Buffalo grass is a warm-season grass that flourishes in places with little rainfall, making it an excellent choice for southwestern lawns. However, it will lose its color during the winter or when the monthly rainfall drops below 1.5 inches per month. Many people choose to plant a grass seed mix that includes Buffalo grass with another species like Blue Grama to improve its drought tolerance and help retain color during dry spells.

One of the biggest benefits of Buffalo grass is that it is a low-growing grass, which means it requires less mowing and maintenance. The only possible downside for people with a lot of shade on their property is that Buffalo grass requires at least six hours of direct sunlight per day.

4. St. Augustine Grass 

  • Direct Sunlight: 6–8 hours per day
  • Soil: well-drained, pH 5.0–8.5
  • USDA Growing Zone: 7–12

St. Augustine grass is another warm-season grass that doesn’t require much mowing. The tradeoff is that St. Augustine lawns need good drainage, so ensure you have adequate irrigation before opting for St. Augustine. As long as your lawn isn’t prone to pooling, St. Augustine grass requires little to no maintenance beyond regular fertilization. A moderate watering schedule usually works best for St. Augustine, so you won’t have to water it constantly even though it’s not as low-maintenance as Zoysia.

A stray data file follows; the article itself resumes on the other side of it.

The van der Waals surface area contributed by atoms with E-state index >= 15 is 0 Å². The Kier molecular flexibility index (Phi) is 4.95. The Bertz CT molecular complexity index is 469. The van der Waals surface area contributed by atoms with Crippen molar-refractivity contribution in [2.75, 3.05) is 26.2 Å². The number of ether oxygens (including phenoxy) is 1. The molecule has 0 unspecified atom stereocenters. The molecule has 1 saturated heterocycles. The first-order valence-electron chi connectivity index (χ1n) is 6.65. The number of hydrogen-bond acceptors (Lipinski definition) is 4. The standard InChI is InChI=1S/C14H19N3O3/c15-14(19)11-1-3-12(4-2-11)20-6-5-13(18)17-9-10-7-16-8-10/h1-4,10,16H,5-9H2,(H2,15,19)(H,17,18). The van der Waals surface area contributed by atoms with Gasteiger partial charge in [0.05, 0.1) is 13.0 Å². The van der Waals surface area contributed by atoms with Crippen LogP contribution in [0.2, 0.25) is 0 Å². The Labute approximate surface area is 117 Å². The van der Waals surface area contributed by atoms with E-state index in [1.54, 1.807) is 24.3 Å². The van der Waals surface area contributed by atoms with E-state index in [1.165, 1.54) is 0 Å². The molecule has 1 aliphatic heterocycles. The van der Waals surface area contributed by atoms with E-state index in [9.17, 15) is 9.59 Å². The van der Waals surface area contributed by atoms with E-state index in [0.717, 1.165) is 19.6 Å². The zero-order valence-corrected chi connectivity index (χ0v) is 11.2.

St. Augustine grass is not as drought-tolerant as Zoysia but makes up for it by being extremely shade-tolerant. It is one of the best warm season grasses for shady lawns, although it prefers 6–8 hours of direct sunlight if possible. If you have to go for a warm season grass due to your local climate and have a lot of shady areas, St. Augustine is your best bet.

5. Fescue Grass

  • Direct Sunlight: 3–4 hours per day